Capitol Street, the city's traditional “main street,” extends in a northeast-southwest direction from Kanawha Boulevard, East, to Washington Street, with cross streets generally paralleling the northwestward flow of the Kanawha River. Arranged in an informal grid pattern, the streets seldom align with cardinal compass points.
As would be expected in a state's capital and financial center, many of downtown Charleston's important structures were built as banks. Designed largely by well-known out-of-state architects, these buildings are among the district's most impressive. Though many now serve new uses, most remain relatively unaltered, their original names still writ in stone.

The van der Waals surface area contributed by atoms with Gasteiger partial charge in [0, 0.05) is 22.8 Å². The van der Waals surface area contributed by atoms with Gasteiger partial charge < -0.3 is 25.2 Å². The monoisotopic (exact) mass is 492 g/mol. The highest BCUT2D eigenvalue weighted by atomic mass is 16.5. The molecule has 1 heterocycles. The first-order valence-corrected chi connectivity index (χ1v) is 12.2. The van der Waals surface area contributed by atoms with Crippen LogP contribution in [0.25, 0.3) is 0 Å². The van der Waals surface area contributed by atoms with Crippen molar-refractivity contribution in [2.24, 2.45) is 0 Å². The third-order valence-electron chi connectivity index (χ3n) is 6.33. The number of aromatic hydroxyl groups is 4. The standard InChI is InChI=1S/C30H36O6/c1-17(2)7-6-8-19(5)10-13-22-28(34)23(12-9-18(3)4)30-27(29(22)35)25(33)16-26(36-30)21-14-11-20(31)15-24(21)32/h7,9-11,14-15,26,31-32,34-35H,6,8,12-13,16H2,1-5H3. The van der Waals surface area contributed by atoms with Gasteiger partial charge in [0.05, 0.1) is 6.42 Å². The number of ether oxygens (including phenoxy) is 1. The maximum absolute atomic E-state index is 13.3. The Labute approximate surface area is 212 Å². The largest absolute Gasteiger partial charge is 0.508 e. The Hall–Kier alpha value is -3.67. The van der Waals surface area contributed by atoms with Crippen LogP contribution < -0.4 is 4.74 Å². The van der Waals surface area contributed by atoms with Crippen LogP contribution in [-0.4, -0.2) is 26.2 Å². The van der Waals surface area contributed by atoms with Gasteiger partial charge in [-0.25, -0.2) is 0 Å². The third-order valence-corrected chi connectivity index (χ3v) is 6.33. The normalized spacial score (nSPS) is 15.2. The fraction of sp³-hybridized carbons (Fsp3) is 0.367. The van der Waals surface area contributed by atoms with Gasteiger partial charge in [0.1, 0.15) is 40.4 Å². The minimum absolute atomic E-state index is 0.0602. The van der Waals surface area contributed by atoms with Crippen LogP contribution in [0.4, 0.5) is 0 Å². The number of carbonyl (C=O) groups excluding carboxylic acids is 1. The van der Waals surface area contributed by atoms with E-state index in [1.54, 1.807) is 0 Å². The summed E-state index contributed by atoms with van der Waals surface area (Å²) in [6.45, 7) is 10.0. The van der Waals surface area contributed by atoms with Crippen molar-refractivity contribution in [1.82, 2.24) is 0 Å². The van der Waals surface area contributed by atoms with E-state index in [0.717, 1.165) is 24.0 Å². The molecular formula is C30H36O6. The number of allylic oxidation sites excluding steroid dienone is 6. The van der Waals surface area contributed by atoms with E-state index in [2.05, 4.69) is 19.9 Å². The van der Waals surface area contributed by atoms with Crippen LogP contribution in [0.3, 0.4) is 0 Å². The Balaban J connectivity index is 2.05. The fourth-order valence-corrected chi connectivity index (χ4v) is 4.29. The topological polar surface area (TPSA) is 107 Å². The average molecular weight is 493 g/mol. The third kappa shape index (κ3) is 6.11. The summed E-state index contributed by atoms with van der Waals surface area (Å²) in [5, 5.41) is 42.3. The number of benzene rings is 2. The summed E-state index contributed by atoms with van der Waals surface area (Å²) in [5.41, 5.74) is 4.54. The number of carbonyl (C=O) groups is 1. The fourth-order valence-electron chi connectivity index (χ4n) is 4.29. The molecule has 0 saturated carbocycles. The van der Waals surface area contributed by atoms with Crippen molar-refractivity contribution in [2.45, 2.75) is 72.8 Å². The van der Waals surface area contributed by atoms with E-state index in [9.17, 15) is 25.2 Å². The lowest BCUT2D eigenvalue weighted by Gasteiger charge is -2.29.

With suburban growth in the 1960s and 1970s, downtown Charleston's traditional role as the Kanawha valley's commercial center began to decline. Efforts to reclaim Capitol Street as a viable commercial hub began in 1984 with the creation of the Downtown Village District. This project has focused on restoring existing building stock and replicating period flavor with brick sidewalks, “Victorian” streetlights, street furniture, and landscaping.
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